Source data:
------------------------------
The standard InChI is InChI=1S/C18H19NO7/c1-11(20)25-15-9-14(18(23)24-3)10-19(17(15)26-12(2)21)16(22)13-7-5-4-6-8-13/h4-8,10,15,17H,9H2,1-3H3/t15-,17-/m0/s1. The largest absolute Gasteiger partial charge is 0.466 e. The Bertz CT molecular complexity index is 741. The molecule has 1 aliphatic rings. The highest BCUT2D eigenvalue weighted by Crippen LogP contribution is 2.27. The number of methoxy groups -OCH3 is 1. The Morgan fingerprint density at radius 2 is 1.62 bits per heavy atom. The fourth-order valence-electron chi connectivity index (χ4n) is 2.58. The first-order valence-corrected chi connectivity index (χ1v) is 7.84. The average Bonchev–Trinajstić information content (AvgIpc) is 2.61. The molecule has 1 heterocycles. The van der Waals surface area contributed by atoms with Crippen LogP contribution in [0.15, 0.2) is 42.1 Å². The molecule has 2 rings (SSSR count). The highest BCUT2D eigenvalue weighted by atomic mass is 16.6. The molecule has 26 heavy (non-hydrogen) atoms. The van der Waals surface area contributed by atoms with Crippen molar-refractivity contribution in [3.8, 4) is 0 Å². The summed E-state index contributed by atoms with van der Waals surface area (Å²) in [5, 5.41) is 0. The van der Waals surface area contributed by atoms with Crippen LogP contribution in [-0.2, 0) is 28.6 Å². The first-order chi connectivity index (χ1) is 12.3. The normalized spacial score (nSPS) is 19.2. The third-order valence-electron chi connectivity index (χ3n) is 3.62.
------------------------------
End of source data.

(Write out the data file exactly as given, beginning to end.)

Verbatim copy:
The standard InChI is InChI=1S/C18H19NO7/c1-11(20)25-15-9-14(18(23)24-3)10-19(17(15)26-12(2)21)16(22)13-7-5-4-6-8-13/h4-8,10,15,17H,9H2,1-3H3/t15-,17-/m0/s1. The largest absolute Gasteiger partial charge is 0.466 e. The Bertz CT molecular complexity index is 741. The molecule has 1 aliphatic rings. The highest BCUT2D eigenvalue weighted by Crippen LogP contribution is 2.27. The number of methoxy groups -OCH3 is 1. The Morgan fingerprint density at radius 2 is 1.62 bits per heavy atom. The fourth-order valence-electron chi connectivity index (χ4n) is 2.58. The first-order valence-corrected chi connectivity index (χ1v) is 7.84. The average Bonchev–Trinajstić information content (AvgIpc) is 2.61. The molecule has 1 heterocycles. The van der Waals surface area contributed by atoms with Crippen LogP contribution in [0.15, 0.2) is 42.1 Å². The molecule has 2 rings (SSSR count). The highest BCUT2D eigenvalue weighted by atomic mass is 16.6. The molecule has 26 heavy (non-hydrogen) atoms. The van der Waals surface area contributed by atoms with Crippen molar-refractivity contribution in [3.8, 4) is 0 Å². The summed E-state index contributed by atoms with van der Waals surface area (Å²) in [5, 5.41) is 0. The van der Waals surface area contributed by atoms with Crippen LogP contribution in [-0.2, 0) is 28.6 Å². The first-order chi connectivity index (χ1) is 12.3. The normalized spacial score (nSPS) is 19.2. The third-order valence-electron chi connectivity index (χ3n) is 3.62.